|Studio album by|
|Released||October 10, 1995|
|Recorded||March 1993 – October 1995|
|No Doubt chronology|
|Singles from Tragic Kingdom|
Tragic Kingdom is the third studio album by American rock band No Doubt. It was released on October 10, 1995, by Trauma Records and Interscope Records. It was the final album to feature original keyboardist Eric Stefani, who left the band in 1994. The album was produced by Matthew Wilder and recorded in 11 studios in the Greater Los Angeles Area between March 1993 and October 1995. Between 1995 and 1998, seven singles were released from it, including "Just a Girl", which charted on the Billboard Hot 100 and the UK Singles Chart; and "Don't Speak", which topped the Billboard Hot 100 Airplay and reached the top five of many international charts.
The album received mostly positive reviews from music critics. At the 39th Annual Grammy Awards, No Doubt earned nominations for Best New Artist and Best Rock Album. It has sold over 16 million copies worldwide, and was certified diamond by the Recording Industry Association of America (RIAA) in the United States and Canada, platinum in the United Kingdom, and triple platinum in Australia. Tragic Kingdom helped to initiate the ska revival of the 1990s, persuading record labels to sign more ska bands and helping them to attract more mainstream attention. The album was ranked number 441 on Rolling Stone magazine's list of the 500 greatest albums of all time.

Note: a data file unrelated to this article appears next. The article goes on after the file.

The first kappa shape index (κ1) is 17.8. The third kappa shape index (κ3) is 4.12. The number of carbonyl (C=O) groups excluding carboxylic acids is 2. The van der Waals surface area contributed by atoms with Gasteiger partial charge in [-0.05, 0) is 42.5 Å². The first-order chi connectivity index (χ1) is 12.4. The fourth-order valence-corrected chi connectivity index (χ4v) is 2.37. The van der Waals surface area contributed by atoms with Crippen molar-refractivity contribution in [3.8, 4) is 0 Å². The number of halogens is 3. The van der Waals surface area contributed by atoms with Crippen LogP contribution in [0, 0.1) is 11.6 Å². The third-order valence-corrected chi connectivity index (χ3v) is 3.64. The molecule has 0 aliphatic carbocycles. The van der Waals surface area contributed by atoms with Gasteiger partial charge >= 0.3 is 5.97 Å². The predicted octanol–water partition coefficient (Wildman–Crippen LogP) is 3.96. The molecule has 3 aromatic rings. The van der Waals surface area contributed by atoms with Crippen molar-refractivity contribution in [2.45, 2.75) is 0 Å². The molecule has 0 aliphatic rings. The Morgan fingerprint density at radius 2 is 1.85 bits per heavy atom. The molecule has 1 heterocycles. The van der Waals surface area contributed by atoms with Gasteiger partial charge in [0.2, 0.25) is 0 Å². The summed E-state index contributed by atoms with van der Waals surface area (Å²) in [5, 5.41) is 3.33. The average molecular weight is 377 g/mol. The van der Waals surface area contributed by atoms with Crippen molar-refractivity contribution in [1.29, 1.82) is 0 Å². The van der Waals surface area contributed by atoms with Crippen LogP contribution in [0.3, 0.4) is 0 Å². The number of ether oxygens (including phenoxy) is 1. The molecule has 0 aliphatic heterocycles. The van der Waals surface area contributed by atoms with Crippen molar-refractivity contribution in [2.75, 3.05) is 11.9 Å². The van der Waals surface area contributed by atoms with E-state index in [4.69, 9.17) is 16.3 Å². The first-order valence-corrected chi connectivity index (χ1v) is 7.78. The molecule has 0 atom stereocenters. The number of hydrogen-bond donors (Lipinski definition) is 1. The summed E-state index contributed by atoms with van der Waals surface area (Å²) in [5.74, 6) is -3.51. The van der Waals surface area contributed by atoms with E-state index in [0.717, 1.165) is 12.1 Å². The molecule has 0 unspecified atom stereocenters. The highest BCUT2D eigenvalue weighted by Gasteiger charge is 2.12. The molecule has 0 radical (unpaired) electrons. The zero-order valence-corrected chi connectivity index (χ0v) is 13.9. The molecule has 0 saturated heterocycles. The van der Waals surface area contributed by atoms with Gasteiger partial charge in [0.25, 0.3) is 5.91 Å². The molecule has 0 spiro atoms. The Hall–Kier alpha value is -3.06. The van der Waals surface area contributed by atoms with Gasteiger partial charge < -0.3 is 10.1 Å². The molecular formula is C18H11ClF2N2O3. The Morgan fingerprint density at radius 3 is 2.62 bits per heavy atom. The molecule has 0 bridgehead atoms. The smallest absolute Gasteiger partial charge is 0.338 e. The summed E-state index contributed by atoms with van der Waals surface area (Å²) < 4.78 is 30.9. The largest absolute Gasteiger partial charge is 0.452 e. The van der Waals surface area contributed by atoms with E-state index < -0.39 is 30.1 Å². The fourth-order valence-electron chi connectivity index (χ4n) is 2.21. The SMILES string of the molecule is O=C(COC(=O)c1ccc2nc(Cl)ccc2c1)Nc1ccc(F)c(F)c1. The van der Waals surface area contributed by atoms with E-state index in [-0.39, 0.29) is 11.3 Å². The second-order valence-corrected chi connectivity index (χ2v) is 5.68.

No Doubt embarked on a tour to promote the album. It was designed by Project X and lasted two and a half years. An early 1997 performance at the Arrowhead Pond of Anaheim was filmed and released as Live in the Tragic Kingdom on VHS and later DVD.